From Savannah to NASA

Savannah State students Shakema Bowman and Daniel Meis assist Professor Karla-Sue Marriott, Ph.D., on research that NASA sent to the International Space Station.

I AM SAVANNAH SMART

From Savannah to NASA

Break through. Boundaries. Limitations. Health and sickness. Life and death. Even space. It all begins in a lab at Savannah State University.

Dr. Karla-Sue Marriott is a chemist and the director of Savannah State’s Forensic Science program. Under her guidance, it’s grown from a minor to a very major major—with mock crime scenes for learning labs, fingerprint identification tech, and a whole lot of chances for hands-on experience.

A chemist at heart, Dr. Marriott has never met an opportunity she didn’t want to seize. So when she heard that NASA was looking for a talented team of chemists to fuel its next generation of space exploration and experimentation, she—and her students—went for it.

Juniors Shakema Bowman and Daniel Meis joined her in pursuit of the NASA grant and a chance to send research to the International Space Station.

International Space Station (photo: NASA)

From Albany, Georgia, Shakema Bowman has always loved science, but discovered her passion for chemistry in Dr. Marriott’s class. Since then, she’s logged more lab hours than she can count. Her lab partner, Daniel Meis, has earned scholarships from the National Institutes of Health (NIH) and the National Science Foundation (NSF). He’s also worked with Gulfstream Aerospace's Research and Development Center.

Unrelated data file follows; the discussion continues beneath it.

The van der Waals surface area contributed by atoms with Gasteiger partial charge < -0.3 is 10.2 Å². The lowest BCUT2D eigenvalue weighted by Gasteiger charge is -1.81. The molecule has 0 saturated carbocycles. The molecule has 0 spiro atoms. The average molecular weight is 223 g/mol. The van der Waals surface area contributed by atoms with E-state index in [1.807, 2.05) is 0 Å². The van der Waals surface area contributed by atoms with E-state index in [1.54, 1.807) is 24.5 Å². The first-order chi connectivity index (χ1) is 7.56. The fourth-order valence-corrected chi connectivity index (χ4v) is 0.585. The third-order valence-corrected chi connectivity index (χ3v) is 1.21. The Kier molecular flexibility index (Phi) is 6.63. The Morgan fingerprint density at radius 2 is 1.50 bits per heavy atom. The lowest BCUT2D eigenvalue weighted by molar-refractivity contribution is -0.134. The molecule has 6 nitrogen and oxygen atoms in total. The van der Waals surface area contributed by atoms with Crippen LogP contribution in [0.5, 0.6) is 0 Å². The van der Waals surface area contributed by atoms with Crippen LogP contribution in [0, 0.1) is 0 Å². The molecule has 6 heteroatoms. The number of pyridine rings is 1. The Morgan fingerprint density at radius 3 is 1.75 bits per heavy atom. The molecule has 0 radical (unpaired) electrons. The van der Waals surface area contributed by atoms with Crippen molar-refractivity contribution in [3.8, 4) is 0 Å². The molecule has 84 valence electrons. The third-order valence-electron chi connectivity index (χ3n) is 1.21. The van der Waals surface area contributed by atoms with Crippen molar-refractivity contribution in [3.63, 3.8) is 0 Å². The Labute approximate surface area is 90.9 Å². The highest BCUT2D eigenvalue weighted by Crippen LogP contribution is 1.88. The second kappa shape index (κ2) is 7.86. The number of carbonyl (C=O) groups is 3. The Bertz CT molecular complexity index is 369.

Only Savannah and four other institutions made NASA’s cut for University Research-1. Their mission: to study the effects of radiation on immune systems of astronauts after long-term space travel, when immune systems are most stressed and weakened.

Shakema, Daniel, and Dr. Marriott spent months in the lab synthesizing compounds that might unlock new treatments for autoimmune diseases. They designed two molecules—one to boost the immune system and one that could prevent cancer.

In 2014, their research headed into space via the Space X-3 Rocket. Look up. Experiments are taking place right now. The data collected has the potential to be a cancer treatment game changer. And Savannah State University is leading the way. Seriously Impressive.


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